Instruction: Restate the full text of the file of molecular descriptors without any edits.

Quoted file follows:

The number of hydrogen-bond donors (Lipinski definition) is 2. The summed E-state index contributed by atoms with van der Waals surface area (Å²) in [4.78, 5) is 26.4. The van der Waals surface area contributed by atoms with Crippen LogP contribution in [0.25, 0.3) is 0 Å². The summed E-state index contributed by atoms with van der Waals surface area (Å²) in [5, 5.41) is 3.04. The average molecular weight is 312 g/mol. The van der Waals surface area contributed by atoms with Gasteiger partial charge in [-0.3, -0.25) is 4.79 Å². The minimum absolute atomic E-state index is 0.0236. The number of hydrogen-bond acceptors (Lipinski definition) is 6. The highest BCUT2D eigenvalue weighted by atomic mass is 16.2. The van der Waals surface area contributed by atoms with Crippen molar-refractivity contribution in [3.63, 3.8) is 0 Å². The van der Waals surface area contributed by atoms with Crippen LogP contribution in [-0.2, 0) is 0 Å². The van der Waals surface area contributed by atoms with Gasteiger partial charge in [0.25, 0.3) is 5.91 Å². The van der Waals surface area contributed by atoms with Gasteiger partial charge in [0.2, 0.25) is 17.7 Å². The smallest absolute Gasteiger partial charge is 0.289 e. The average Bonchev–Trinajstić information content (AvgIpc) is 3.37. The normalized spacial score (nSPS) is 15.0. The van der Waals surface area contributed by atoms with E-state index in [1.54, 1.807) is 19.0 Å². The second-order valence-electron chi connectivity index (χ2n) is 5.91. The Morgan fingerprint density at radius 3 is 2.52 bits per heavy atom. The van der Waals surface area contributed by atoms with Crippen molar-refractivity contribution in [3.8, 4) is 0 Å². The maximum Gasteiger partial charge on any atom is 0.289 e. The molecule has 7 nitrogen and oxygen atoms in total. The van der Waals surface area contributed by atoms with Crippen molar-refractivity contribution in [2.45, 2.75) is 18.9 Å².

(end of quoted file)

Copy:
The number of hydrogen-bond donors (Lipinski definition) is 2. The summed E-state index contributed by atoms with van der Waals surface area (Å²) in [4.78, 5) is 26.4. The van der Waals surface area contributed by atoms with Crippen LogP contribution in [0.25, 0.3) is 0 Å². The summed E-state index contributed by atoms with van der Waals surface area (Å²) in [5, 5.41) is 3.04. The average molecular weight is 312 g/mol. The van der Waals surface area contributed by atoms with Gasteiger partial charge in [-0.3, -0.25) is 4.79 Å². The minimum absolute atomic E-state index is 0.0236. The number of hydrogen-bond acceptors (Lipinski definition) is 6. The highest BCUT2D eigenvalue weighted by atomic mass is 16.2. The van der Waals surface area contributed by atoms with Crippen molar-refractivity contribution in [3.63, 3.8) is 0 Å². The van der Waals surface area contributed by atoms with Crippen LogP contribution in [-0.2, 0) is 0 Å². The van der Waals surface area contributed by atoms with Gasteiger partial charge in [0.25, 0.3) is 5.91 Å². The van der Waals surface area contributed by atoms with Gasteiger partial charge in [0.2, 0.25) is 17.7 Å². The smallest absolute Gasteiger partial charge is 0.289 e. The average Bonchev–Trinajstić information content (AvgIpc) is 3.37. The normalized spacial score (nSPS) is 15.0. The van der Waals surface area contributed by atoms with E-state index in [1.54, 1.807) is 19.0 Å². The second-order valence-electron chi connectivity index (χ2n) is 5.91. The Morgan fingerprint density at radius 3 is 2.52 bits per heavy atom. The van der Waals surface area contributed by atoms with Crippen molar-refractivity contribution in [3.8, 4) is 0 Å². The maximum Gasteiger partial charge on any atom is 0.289 e. The molecule has 7 nitrogen and oxygen atoms in total. The van der Waals surface area contributed by atoms with Crippen molar-refractivity contribution in [2.45, 2.75) is 18.9 Å².